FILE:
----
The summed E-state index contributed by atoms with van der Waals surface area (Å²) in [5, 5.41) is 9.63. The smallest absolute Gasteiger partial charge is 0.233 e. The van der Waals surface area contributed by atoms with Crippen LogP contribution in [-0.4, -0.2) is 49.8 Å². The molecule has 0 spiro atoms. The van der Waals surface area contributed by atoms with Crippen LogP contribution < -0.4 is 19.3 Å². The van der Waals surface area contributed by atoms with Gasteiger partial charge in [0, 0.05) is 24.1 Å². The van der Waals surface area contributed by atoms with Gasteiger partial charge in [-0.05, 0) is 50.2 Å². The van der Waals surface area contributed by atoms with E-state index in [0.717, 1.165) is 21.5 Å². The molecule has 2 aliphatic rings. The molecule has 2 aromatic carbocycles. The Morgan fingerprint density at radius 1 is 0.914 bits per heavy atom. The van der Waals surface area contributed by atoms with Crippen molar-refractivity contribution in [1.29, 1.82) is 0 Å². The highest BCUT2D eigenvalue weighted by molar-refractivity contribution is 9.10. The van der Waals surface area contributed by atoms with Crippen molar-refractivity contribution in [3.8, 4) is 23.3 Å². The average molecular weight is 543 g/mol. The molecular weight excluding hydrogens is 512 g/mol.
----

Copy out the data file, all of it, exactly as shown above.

The summed E-state index contributed by atoms with van der Waals surface area (Å²) in [5, 5.41) is 9.63. The smallest absolute Gasteiger partial charge is 0.233 e. The van der Waals surface area contributed by atoms with Crippen LogP contribution in [-0.4, -0.2) is 49.8 Å². The molecule has 0 spiro atoms. The van der Waals surface area contributed by atoms with Crippen LogP contribution < -0.4 is 19.3 Å². The van der Waals surface area contributed by atoms with Gasteiger partial charge in [0, 0.05) is 24.1 Å². The van der Waals surface area contributed by atoms with Gasteiger partial charge in [-0.05, 0) is 50.2 Å². The van der Waals surface area contributed by atoms with E-state index in [0.717, 1.165) is 21.5 Å². The molecule has 2 aliphatic rings. The molecule has 2 aromatic carbocycles. The Morgan fingerprint density at radius 1 is 0.914 bits per heavy atom. The van der Waals surface area contributed by atoms with Crippen molar-refractivity contribution in [1.29, 1.82) is 0 Å². The highest BCUT2D eigenvalue weighted by molar-refractivity contribution is 9.10. The van der Waals surface area contributed by atoms with Crippen molar-refractivity contribution in [3.8, 4) is 23.3 Å². The average molecular weight is 543 g/mol. The molecular weight excluding hydrogens is 512 g/mol.